Black tea comes in a variety of different sorts
There are literally hundreds if not thousands of different varieties of black tea around the world. And these are constantly being joined by new ones. Each tea-cultivation area produces dozens of different varieties. EILLES TEE offers a great, well-balanced mix of popular classics, fresh innovations and characterful rarities.
What does black tea taste like? From mild to strong, from floral to tart, from fresh to malty: every black tea has a unique taste and there is something for everyone. This variation in taste is influenced by the different countries of origin, the respective cultivation areas and the local climates. Even the tea plant itself and the degree of fermentation have an effect on the taste. The biochemical process affects the colour, fragrance and taste of the black tea.
In addition, the brewing time and the quality of the water used to brew the tea of course also contribute to its flavour. Finally, the addition of sugar, milk or lemon to the cup also modifies the taste in turn.
Black tea is grown, plucked and processed in more than 40 countries. The main tea-producing countries include India, China, Kenya and Sri Lanka. The majority of areas containing tea gardens are found between the tropical and subtropical regions, where monsoon winds are frequent. The tea plants require high rainfall, high humidity and, of course, plenty of sunshine. They are particularly fond of high altitudes. The tea’s name often comes from the tea gardens in which it is grown.
The various varieties of black tea have one thing in common. The cultivation areas for black teas are generally at high altitudes in the subtropics and tropics. Tea plants require uninterrupted warmth and an average annual temperature of at least 18°C to flourish. The climate and soil conditions are very important for the cultivation of tea plants. One exception to this rule is Darjeeling, which grows on the mineral-rich soil of the southern slopes of the Himalayas.
Black tea has four harvesting periods corresponding to the classic seasons. If the tea is picked after winter, between February and around the end of April, the harvest is known by the term first flush. This black tea has a rather mild aroma. The second flush, between June and July, produces the stronger teas. The harvests between these flushes are known as in-betweens and those in late autumn as autumnals. Take a look at EILLES TEE’s extensive range, which includes the right picking for everyone.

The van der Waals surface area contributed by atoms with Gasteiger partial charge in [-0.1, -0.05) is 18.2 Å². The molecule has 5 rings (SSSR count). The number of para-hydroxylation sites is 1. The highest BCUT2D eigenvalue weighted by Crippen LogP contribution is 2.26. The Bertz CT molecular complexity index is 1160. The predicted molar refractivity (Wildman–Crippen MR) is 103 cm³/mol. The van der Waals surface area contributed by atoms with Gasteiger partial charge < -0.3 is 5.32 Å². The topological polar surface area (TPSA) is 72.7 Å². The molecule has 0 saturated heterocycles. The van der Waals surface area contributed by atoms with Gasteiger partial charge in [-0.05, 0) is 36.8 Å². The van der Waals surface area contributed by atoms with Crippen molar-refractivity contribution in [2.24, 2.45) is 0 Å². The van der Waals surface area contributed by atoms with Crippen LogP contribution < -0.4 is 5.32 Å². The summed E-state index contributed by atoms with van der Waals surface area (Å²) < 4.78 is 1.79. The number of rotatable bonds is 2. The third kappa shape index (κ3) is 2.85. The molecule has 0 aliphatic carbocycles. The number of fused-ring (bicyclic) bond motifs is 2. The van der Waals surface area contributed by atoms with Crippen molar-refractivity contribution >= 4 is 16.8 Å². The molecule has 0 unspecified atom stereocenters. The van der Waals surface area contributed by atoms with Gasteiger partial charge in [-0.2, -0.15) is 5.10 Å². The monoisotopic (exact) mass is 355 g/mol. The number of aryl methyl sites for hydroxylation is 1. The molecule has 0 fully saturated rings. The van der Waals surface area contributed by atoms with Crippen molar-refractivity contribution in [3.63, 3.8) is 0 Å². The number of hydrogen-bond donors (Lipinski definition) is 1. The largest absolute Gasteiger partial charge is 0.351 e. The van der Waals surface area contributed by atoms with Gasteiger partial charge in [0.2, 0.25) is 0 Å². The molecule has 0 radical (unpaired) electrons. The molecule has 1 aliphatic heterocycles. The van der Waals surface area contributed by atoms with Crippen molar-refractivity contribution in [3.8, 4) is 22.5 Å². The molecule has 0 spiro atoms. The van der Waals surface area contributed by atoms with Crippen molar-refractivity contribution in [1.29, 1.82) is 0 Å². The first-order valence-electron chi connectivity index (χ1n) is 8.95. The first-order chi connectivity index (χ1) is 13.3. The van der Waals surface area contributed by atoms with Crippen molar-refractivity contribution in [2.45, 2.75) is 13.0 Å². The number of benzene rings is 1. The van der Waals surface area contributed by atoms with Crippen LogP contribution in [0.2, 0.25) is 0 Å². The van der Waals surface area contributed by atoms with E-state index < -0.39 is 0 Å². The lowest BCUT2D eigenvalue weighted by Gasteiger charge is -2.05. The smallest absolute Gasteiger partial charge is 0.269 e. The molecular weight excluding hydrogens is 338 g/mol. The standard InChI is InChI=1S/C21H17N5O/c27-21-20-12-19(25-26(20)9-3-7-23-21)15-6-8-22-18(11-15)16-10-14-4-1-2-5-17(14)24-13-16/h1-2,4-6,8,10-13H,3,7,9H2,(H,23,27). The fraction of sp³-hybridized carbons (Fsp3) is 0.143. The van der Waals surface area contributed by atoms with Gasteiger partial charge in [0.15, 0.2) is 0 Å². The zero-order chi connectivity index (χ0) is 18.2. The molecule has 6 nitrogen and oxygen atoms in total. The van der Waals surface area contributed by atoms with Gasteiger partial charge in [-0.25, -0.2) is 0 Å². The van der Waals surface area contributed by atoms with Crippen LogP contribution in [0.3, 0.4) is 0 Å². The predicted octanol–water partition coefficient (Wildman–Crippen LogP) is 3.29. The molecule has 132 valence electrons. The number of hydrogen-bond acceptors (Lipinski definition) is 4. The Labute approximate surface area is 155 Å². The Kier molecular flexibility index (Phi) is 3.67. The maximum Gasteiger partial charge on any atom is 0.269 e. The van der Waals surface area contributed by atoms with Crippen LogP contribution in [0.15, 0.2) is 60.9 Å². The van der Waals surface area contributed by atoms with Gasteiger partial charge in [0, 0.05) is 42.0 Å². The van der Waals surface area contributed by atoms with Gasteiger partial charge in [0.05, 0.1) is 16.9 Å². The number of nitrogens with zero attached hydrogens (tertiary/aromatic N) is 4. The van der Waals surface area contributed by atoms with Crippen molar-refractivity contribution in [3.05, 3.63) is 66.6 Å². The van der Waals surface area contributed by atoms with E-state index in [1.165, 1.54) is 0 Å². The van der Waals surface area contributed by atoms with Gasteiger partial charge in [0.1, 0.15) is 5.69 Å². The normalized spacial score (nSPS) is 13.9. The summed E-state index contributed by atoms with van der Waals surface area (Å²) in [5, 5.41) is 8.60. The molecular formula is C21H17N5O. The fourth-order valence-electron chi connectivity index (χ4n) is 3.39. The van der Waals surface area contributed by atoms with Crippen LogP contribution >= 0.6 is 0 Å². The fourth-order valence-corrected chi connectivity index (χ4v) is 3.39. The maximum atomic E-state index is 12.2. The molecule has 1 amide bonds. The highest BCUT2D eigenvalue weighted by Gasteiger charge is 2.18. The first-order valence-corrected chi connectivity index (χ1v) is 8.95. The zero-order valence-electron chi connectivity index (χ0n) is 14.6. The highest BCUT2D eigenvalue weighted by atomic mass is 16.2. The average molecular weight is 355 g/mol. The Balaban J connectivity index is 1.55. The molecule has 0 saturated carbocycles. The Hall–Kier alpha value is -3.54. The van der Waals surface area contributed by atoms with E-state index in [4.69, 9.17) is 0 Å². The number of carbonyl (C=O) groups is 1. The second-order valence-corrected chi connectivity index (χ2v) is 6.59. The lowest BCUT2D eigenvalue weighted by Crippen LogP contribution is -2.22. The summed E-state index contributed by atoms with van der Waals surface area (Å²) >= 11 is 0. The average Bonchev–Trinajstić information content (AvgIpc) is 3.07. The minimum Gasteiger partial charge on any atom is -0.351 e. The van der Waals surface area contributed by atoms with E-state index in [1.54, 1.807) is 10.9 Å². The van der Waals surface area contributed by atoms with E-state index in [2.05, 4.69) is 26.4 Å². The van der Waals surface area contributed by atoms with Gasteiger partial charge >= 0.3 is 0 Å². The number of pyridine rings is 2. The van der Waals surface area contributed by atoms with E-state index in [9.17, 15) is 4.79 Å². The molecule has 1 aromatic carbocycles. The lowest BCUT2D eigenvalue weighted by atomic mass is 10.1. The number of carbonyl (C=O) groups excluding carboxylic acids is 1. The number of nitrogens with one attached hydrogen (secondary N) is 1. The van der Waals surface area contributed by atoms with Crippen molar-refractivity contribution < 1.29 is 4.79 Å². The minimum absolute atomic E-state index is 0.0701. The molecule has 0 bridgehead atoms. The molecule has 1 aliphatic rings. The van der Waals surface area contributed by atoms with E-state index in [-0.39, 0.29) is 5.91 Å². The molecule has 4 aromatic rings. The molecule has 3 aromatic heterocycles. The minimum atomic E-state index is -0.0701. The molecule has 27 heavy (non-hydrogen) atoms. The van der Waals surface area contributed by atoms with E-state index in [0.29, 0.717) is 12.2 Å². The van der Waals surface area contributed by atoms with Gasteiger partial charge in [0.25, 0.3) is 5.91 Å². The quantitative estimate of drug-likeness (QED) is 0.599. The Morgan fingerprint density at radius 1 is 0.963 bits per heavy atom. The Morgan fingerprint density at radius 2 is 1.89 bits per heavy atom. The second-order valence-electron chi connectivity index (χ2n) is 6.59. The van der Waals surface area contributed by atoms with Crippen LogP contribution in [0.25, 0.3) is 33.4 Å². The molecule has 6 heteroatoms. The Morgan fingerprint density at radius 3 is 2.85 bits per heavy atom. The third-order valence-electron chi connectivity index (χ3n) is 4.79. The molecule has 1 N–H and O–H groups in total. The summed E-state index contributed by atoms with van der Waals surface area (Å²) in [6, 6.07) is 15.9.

Put the loose black tea in a filter or infuser. Furthermore, one traditional method of preparation which originated in England is the classic two-pot version, which is well known from high tea. In this method, water is poured over the loose leaves in a pot, where they are allowed to “dance” freely, and then, once the brewing time has elapsed, the infusion is poured off into another preheated pot.
The quantity of tea leaves determines the taste and flavour intensity of the beverage. The average is 2.5 g per cup (one slightly heaped teaspoon) or 5 g for fruit teas (one teaspoon). The tea is covered with hot water; the softer the water, the better for the result in the cup. If the black tea is brewed in a pot, the pot should be preheated.
Black tea is an excellent accompaniment to a whole range of dishes. It is great with breakfast or lunch, but also with cake on an afternoon or with dinner. As black tea contains tannins, it can modify, highlight and refine the original taste of the food. It can be combined well with meat dishes, spicy food and recipes containing curry. Classically, it also goes well with anything containing chocolate, syrup and preserves.
When is black tea drunk? There are no set rules on the time of day when black tea is drunk. The caffeine in black tea can have a stimulating effect, depending on how long the tea is brewed. As such, drinking it on an evening before going to bed may prove a recipe for a restless night. If the black tea is steeped for a little longer, it has a soothing effect on the gastrointestinal tract.
There is no simple answer to that question, as it depends considerably on how the tea is stored. Loose black tea in an unopened packet can be kept for around three years in proper conditions, flavoured tea for about two years.
Once the packet is opened, the black tea should be consumed quickly. In all cases, it is important that the tea leaves be protected from light at all times and not stored at too high a temperature. You should also observe the best before date printed on the EILLES TEE packaging.
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